Social Media Marketing is a lot about numbers. If you do not watch out for some metrics and how they develop over time, you are basically flying blind. And most often one day the bitter awakening will come, when you realize that you have spent so much effort on something that is not paying off as it should
Watching metrics, monitoring and reports are not a vanity sport which marketers do for bragging. It is necessary to figure out what works and what does not. And even more, metrics can help you identify glitches and flaws in your marketing strategy, they can give you insight over your customers, their behavior and their preferences. Metrics and the art of responding to the stories the numbers tell you are the magic weapon that turn a simple administrator of social media accounts into a prolific master of the more sophisticated social media techniques – and even enable you to develop your own particular marketing methods based on data.
To give you an idea of how many numbers there are to watch and how much to analyze and interpret here is the first part of a list of 20+ metrics, you should have heard of – the second part is going to follow.
Traffic and Social Engagement Metrics
Social Media and online marketing success starts with attracting and engaging an audience and driving traffic back to your website. Here are some important metrics to watch in this process.
1. Number of Followers
This is one of the first metrics you need to watch. Without an audience you will not be heard.
While the number of followers (or fans) in the end may rather be a vanity metric – you do need some followers otherwise you will spend your time talking to yourself.
The number of followers in any social network is a good metric to watch when you are starting out. It tells you if your activity and the content you share is providing value to an audience. However, it does not answer the question, if this audience is your target audience.
The danger is to stick to this metric for too long. The number of followers may well become a vanity metric after a while. Other numbers are much more important in the long run.
You can either watch the number of followers in the network itself and note it down every few days. Or you can use the insights which some networks provide. Twitter Analytics or Facebook Insights will tell you how your fans and followers developed in the past.
2. Number of interactions
Many people in social media go for engagement with their audience in social media. They are looking for interactions rather than followers and count how often people liked/favorited, shared/retweeted or commented on a post. This is relevant for Facebook there is now doubt about that since Facebook decides how often it shows your updates to your fans based on the number of interactions.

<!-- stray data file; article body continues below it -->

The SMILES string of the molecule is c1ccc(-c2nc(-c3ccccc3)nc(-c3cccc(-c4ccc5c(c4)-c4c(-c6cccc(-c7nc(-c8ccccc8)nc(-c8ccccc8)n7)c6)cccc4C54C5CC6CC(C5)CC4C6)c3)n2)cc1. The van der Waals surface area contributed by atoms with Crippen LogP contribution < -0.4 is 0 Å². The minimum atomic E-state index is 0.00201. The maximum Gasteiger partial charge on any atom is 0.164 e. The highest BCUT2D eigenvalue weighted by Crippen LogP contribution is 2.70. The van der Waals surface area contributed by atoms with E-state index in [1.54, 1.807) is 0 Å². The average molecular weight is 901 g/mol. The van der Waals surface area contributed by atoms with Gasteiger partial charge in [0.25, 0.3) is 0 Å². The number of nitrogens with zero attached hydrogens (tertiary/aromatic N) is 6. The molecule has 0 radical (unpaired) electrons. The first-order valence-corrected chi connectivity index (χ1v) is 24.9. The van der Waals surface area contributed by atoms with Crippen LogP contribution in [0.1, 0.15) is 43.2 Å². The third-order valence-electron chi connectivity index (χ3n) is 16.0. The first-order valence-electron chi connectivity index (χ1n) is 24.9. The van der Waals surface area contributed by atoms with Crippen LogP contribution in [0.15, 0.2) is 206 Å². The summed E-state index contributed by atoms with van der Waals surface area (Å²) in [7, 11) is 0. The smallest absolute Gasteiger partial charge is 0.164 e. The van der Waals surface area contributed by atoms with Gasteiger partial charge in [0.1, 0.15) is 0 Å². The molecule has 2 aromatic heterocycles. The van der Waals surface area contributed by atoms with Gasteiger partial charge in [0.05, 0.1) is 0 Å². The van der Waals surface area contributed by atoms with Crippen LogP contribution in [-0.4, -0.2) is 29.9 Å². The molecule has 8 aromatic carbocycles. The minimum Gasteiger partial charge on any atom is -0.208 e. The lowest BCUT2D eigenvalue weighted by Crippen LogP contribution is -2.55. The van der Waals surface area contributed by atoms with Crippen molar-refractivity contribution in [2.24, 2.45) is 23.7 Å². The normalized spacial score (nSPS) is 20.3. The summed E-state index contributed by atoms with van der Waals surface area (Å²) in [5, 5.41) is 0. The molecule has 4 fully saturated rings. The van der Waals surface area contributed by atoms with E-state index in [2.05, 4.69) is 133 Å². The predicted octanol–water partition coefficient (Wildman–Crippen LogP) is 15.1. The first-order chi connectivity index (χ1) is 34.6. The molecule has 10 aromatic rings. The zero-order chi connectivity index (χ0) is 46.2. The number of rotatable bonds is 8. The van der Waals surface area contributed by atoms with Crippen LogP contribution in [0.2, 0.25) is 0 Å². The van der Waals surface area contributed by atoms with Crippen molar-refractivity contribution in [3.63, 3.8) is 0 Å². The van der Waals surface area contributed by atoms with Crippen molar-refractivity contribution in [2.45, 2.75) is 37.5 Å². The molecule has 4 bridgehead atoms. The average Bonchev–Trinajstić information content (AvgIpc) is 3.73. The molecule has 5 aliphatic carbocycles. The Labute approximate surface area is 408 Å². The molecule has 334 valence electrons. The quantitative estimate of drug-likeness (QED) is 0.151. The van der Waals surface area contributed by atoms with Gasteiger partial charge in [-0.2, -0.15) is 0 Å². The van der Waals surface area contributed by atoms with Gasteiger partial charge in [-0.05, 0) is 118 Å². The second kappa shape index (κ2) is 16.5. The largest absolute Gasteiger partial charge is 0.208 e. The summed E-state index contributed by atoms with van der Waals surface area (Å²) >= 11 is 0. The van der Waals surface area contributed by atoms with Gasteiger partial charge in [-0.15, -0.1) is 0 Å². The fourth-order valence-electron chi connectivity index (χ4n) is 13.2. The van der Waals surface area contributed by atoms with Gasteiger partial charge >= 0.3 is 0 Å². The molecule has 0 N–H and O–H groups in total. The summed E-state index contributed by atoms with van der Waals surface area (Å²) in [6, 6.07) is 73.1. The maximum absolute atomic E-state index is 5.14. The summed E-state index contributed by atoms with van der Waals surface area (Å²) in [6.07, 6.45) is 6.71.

Shares are also important when you want your content and activity to get noticed outside your existing audience. If you go for growth of your social accounts, shares can help you spread the word.
Still, this number on its own does not guarantee success. Many people retweet on Twitter without clicking on the shared link first. Many people chat on social media while they never visit your site.
3. Clicks on shared links
If it is traffic to your website you are looking for, you need people to click on the links you share in social media. And the hard truth is, that many people like, share, favorite and retweet without even taking the time to click on your link and check what they are actually sharing.
While shares and retweets help you spread the word they only pay in traffic if people also click on the links you share.
It is an art, to craft updates with the right text (and picture) for your social media accounts to make people click on your links. You can easily check this in Twitter and try different tweets for the same link. Some Tweets will inspire retweets, some will get you comments or favorites – and some will get you clicks. The art is to find the perfect text for your social update, which gets you shares and clicks.
This is a tricky metric. Many people believe that the reach in social media equals the number of followers. That is not true for many reasons. Many of you may know by now, that Facebook does not show your updates to all of your fans, but decides how many of your fans get to see your updates based on a complicated algorithm which takes your average fan interaction rate into account. Thus Facebook reach became a little famous.
But reach is not only relevant on Facebook. Your average tweet will also not be seen by all of your followers: It depends on who and how many of your followers are online at exactly the time when you tweeted. The average lifetime of a social media update has a strong influence on your reach. On Twitter this is only a few minutes.
There are more factors which influence your actual reach, like how many lists you are on.
5. Website traffic
Whatever the reason for your marketing activity, the chances are high that you have one or more web pages you want to drive traffic to. And many people are using social media for precisely this reason: to drive traffic to a website.